Claimed off of waivers by the Browns, Seals-Jones had a fairly productive season. with David Njoku injured much of the year, Seals-Jones actually led the TE group in receiving yards, and was #2 in targets and receptions.
In college at Texas A&M, Seals-Jones was a wide receiver who never fully reached his five-star-recruit potential before dealing with injuries throughout his junior year and entering the NFL Draft instead of returning for his senior season. With a 4.69 40-yard dash at the NFL combine, Seals-Jones didn't really have the speed to stay at receiver in the NFL, so the Arizona Cardinals signed him as an undrafted free agent and converted him to tight end.
His transition to NFL tight end has not been a painless one, as he has landed in 4 different cities in his short career.
It will be familiar territory for Ricky Seals-Jones and Deon Yelder to be on the same team, competing for the same roster spot on a team with a clear #1 TE; for the two of them, it will be like deja vu all over again.
The Dark Horse
There's one other player who can't be overlooked, and he's something of a wild card. Sammis Reyes is a project -- a basketball player who is trying to leverage his incredible physical gifts and athleticism into a role as an NFL tight end despite having never played competitive football in his life.
Reyes is from Chile, and came to the US as a teenager to pursue the dream of playing in the NBA. When that didn't materialize, he shifted his sights to the NFL and signed with the Washington Football Team ahead of the April draft.
Related story: Washington adds tight end with signing of Sammis Reyes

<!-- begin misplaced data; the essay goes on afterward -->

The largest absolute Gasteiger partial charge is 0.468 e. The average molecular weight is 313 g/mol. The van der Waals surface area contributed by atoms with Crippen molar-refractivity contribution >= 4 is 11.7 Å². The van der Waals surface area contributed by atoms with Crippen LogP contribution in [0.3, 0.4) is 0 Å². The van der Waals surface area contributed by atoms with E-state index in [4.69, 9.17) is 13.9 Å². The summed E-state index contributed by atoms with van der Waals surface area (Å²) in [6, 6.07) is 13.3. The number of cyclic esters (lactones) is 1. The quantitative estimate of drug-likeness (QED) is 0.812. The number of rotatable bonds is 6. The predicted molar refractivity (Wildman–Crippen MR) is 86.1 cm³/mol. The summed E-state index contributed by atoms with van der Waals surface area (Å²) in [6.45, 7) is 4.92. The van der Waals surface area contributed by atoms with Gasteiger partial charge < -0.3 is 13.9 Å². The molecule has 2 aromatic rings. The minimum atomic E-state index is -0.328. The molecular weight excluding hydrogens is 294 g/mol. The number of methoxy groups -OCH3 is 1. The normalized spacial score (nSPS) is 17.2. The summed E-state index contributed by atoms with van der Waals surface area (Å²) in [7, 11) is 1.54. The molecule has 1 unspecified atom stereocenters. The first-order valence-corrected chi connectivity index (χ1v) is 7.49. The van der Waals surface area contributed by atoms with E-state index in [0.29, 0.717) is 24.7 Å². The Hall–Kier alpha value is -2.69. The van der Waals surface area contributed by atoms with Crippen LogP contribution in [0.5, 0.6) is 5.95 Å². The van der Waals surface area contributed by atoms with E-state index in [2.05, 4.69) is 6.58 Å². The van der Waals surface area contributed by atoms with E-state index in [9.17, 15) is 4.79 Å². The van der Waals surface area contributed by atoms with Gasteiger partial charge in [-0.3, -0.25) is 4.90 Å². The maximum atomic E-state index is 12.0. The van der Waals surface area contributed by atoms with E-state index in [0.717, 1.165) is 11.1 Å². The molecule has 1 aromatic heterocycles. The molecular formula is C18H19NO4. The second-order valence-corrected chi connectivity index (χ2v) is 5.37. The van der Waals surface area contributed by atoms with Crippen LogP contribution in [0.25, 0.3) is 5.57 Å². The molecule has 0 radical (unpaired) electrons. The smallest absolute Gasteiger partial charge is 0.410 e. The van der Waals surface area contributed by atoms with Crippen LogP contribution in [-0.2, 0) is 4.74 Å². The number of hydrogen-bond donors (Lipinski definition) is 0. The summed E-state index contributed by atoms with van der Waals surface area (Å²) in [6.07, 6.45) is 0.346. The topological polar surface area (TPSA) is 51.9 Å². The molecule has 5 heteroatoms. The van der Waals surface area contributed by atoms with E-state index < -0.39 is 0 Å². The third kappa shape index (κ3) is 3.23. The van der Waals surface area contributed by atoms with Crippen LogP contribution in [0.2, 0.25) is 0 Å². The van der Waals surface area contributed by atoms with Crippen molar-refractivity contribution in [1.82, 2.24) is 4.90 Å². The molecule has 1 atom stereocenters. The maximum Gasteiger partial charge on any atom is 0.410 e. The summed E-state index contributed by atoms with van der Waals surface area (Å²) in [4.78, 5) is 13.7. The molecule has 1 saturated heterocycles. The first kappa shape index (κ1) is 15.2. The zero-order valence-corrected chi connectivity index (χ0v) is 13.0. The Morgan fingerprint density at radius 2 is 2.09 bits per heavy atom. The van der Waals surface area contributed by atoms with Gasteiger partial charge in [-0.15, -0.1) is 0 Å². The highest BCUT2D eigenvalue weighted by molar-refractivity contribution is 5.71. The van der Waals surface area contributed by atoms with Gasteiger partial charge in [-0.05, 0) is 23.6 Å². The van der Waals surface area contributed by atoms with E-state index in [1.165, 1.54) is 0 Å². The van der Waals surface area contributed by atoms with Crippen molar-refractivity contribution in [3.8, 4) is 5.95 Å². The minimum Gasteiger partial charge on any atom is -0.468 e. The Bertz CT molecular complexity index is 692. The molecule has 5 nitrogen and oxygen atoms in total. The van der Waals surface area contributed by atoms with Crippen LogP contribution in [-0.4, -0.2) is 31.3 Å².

It would be an incredible accomplishment for the 25-year-old to make the team, but the 6'5", 260 pound Reyes is so incredibly athletic that it's possible the coaches could try to 'protect' him by keeping him on the 53-man roster rather than trying to stash him on the practice squad.
Washington has three more tight ends on the training camp roster -- Tamarrick Hemingway, Dylan Cantrell and Tyrone Swoopes. The accomplishments of each seem modest even when compared to career backups, Yelder and Seals-Jones. The best that any of these three is likely to accomplish is a spot on the practice squad following training camp. One or two of them may be facing the end of his NFL dream.
That said, hope springs eternal, and a strong showing in training camp and the preseason could see one of the three survive the end-of-training camp cut down. After all, they wouldn't be on the roster at all if there wasn't something in each of them that the coaches like.
Similar to last year, the Washington Football Team has eight tight ends on the training camp roster. This year, Logan Thomas is a roster lock; however, in another change from last year, the Football Team has a rookie draft pick, John Bates, who, as a result of his draft status, seems destined for the final roster. That leaves five guys competing for what should be one roster spot, two at the maximum.
It will be a tough-fought and interesting camp battle as each player will be hoping to keep his NFL dream alive when September comes.